March 25, 2008

How things have changed

OUR OPINION:  Students broke a modern rule of life[S]ocial mores change—and one of the most important changes of the past generation is our society’s open intolerance for certain racial and ethnic stereotyping.

It used to be common for people to tell ethnic jokes. It isn’t any more. It used to be common to hear ethnic slurs in conversation. That’s gone, too.

It used to be common for Hollywood Westerns to feature Indians saying “How!” and “Ugh!”, for black vaudevillians (or white actors in blackface) to “shuck and jive” on stage and for wartime propaganda to feature wildly caricatured “Japs” and “Huns.”

But that’s changed. And here’s the deal: In the eyes of most Americans, this change has been a very good thing.

On balance, we’re a better society—even a much better society—for our new insistence on treating other ethnic groups with respect. Are there excesses? Yes. Are there hypocrisies—for example, letting certain individuals or groups “get away with” words or conduct that would cause an uproar if offered up by anyone else? Absolutely.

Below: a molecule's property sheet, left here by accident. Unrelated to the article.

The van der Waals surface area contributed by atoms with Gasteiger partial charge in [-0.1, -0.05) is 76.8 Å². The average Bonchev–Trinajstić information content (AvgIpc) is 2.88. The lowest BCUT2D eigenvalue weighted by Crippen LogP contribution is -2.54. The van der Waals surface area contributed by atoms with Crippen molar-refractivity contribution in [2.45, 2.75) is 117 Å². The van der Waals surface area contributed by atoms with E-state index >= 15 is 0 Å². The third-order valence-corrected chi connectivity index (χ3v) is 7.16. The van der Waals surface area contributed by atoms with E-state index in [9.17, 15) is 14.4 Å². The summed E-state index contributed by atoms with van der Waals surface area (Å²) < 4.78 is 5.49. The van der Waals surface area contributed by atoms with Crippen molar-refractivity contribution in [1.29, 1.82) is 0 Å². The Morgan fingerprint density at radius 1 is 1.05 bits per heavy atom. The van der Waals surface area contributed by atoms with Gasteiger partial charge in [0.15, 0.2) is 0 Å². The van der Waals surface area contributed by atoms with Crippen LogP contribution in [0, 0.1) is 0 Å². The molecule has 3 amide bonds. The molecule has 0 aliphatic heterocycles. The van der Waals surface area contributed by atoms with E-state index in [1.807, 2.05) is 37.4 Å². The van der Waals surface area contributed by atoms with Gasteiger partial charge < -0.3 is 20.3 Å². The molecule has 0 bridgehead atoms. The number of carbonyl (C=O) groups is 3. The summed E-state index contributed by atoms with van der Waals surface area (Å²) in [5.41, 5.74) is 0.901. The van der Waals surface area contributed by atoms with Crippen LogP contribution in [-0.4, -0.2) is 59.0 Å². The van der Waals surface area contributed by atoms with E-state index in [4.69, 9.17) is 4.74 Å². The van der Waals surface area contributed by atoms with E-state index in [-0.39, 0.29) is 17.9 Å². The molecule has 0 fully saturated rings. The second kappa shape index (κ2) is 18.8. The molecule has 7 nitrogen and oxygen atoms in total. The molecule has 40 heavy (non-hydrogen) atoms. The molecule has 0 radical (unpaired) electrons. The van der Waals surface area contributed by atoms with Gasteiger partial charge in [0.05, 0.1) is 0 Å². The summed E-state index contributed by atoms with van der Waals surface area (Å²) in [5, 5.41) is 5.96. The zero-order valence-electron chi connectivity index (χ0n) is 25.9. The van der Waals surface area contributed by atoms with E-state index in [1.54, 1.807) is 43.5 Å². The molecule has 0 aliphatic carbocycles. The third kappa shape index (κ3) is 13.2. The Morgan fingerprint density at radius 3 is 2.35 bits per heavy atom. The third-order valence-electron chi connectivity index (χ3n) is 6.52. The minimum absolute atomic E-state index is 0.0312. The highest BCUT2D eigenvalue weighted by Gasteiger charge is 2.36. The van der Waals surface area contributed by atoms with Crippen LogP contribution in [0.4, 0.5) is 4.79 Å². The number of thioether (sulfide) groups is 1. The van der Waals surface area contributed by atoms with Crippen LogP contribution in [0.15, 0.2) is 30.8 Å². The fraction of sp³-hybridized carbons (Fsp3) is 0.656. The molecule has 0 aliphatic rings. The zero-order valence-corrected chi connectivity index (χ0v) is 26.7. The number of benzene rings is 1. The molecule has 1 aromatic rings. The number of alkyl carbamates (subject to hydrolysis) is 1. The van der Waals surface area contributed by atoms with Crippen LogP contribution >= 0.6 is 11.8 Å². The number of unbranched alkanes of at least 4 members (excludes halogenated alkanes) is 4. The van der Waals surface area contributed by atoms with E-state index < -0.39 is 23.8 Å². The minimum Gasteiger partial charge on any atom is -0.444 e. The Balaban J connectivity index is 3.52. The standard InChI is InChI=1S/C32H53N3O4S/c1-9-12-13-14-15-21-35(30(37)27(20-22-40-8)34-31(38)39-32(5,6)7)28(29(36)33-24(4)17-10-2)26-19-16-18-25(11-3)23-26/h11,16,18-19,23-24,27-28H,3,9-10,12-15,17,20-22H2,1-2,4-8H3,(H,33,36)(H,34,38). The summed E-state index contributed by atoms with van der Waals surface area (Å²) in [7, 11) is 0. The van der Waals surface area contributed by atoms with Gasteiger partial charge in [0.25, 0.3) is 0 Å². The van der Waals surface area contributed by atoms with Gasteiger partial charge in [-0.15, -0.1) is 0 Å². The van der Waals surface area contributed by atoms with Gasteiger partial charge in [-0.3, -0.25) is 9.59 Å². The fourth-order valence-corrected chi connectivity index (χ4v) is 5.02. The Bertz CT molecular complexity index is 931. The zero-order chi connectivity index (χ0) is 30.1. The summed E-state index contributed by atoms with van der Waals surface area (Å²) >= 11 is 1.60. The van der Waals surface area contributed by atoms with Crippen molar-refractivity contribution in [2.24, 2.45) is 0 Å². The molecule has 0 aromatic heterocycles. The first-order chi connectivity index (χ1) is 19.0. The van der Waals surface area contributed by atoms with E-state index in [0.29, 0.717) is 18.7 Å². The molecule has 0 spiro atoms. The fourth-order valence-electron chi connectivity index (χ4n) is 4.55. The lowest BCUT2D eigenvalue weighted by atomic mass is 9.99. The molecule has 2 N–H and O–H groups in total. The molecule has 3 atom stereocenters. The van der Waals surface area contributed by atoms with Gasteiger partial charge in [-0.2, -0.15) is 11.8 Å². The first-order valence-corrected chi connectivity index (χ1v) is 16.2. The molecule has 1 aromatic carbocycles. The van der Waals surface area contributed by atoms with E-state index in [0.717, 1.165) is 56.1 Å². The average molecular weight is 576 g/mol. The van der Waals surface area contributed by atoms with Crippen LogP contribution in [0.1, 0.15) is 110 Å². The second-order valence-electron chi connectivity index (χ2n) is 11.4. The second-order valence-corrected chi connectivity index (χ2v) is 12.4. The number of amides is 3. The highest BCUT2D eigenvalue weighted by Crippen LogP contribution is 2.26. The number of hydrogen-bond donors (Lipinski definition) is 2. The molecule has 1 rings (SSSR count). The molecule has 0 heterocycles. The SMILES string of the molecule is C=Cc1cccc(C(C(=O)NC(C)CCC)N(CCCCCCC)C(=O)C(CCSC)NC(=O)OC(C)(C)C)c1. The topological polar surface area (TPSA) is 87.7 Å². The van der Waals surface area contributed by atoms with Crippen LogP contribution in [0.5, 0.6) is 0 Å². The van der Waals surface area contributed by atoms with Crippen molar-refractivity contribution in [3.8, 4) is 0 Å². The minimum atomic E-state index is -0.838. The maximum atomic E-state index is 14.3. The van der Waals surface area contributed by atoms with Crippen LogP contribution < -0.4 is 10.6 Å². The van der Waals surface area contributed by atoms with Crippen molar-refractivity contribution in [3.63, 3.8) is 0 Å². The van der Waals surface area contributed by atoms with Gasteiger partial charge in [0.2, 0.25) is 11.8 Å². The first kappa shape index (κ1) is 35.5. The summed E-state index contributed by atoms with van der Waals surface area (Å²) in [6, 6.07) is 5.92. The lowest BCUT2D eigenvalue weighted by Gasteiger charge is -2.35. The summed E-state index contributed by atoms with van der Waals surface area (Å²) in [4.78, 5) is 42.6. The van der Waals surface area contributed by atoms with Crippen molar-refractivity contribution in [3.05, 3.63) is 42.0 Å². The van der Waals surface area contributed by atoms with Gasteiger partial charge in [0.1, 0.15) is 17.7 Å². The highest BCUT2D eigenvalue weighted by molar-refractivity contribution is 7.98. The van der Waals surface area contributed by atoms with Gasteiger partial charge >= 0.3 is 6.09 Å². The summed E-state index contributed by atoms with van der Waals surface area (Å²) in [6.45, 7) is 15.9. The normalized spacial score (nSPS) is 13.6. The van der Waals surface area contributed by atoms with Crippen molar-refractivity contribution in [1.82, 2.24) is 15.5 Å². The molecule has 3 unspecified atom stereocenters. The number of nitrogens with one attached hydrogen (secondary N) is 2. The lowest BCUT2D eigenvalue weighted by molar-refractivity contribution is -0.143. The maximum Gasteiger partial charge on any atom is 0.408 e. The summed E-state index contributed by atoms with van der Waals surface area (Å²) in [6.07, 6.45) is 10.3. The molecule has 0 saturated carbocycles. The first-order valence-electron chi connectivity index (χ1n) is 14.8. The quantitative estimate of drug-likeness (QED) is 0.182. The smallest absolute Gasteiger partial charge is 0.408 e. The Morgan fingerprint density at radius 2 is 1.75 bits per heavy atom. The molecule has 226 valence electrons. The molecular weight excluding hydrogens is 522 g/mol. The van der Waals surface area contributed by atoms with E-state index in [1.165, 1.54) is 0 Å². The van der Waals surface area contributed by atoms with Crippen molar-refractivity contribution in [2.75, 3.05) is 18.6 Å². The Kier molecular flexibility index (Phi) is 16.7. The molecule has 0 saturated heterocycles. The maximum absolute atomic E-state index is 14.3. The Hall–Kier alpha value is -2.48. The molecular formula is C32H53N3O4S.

And are there disagreements over what constitutes stereotyping, as the dispute over UND’s Fighting Sioux nickname shows? You bet.

But there’s also a broader point, which is this: On many core issues, there is not much disagreement at all. America has come a long way since the 1950s, as Barack Obama’s candidacy for the presidency shows. And a big part of modern race relations is a broad, societywide disapproval of raw stereotyping.

So, you can’t tell ethnic jokes in the workplace. (Well, you can; but if you do, you’ll be fired.) You can’t use ethnic slurs in conversation. You can’t claim certain ethnicities are inferior to others.

And you can’t dress up like cartoon parodies of American Indians.
Comment:  Our society still tolerates plenty of racism and stereotyping, as you can see in my Stereotype of the Month contest. In fact, thousands of Americans use an ethnic slur daily when they mention the Washington Redskins.

Below:  A cartoon parody of an American Indian.

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